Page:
Two federal lawmakers are expected to introduce a comprehensive universal healthcare bill in the House this week that would extend some level of health insurance coverage to the more than 47 million Americans who are currently without it and offer an alternative coverage program to employers and individuals alike.
The bill, called the American Health Benefits Program Act, or AHBP, would create a health insurance option that closely mirrors the 8 million-member Federal Employee Health Benefits Program, requiring private health plans to compete for enrollees by offering up to 40 different plan options, from basic to comprehensiveand all with a component for preventive care.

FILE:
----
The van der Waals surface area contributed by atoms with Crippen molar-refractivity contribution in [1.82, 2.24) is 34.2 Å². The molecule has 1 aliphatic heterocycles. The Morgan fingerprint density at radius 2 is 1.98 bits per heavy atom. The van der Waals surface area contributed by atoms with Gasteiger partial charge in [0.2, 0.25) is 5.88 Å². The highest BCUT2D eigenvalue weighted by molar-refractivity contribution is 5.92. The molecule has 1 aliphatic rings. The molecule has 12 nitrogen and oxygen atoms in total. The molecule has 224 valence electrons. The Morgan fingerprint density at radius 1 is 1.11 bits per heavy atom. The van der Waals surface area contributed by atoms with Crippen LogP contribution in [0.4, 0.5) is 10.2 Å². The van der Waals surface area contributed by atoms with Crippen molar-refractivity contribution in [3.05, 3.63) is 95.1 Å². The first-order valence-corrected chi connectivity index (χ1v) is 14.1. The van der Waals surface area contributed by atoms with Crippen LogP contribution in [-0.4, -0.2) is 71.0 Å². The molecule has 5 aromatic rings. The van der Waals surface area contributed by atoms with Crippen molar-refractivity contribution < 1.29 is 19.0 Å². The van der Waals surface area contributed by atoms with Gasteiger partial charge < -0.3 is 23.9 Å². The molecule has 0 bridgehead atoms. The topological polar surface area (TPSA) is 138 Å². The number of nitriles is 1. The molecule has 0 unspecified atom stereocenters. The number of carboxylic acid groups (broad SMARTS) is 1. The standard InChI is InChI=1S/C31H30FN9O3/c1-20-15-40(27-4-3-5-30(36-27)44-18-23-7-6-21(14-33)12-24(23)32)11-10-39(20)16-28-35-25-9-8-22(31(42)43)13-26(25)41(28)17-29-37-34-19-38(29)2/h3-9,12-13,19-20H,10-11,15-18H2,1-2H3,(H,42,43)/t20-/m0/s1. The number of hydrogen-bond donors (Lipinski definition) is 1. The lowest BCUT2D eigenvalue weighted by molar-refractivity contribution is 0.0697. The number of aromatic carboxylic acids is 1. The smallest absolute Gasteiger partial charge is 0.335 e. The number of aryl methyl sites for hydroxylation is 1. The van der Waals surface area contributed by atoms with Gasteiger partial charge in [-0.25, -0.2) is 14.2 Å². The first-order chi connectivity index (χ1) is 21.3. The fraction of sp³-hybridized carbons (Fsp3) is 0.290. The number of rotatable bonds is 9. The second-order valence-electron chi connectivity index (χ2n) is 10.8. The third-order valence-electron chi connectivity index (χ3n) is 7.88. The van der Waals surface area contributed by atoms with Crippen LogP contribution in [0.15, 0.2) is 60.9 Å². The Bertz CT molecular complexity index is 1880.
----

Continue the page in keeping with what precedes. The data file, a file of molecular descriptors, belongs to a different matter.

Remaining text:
As the cost of healthcare continues to rise, its burdening our families and placing our American employers at a distinct competitive disadvantage, said Rep. James Langevin (D-R.I.), the bills main author and a longtime advocate for universal healthcare. I think we have a really sound solution to fixing the problem.
Under the bill, individuals not enrolled in existing federal programssuch as Medicare, Medicaid or veterans programswould be required to participate in a health plan that meets standards set by the AHBP. While employers would not be required to participate, they would be required to offer health insurance coverage that at least financially matches AHBP plans. The program would be administered by a newly created Health Benefits Administration.
The federal government would contribute up to 75% of premium costs, with the enrollee paying the balance. -- by Matthew DoBias
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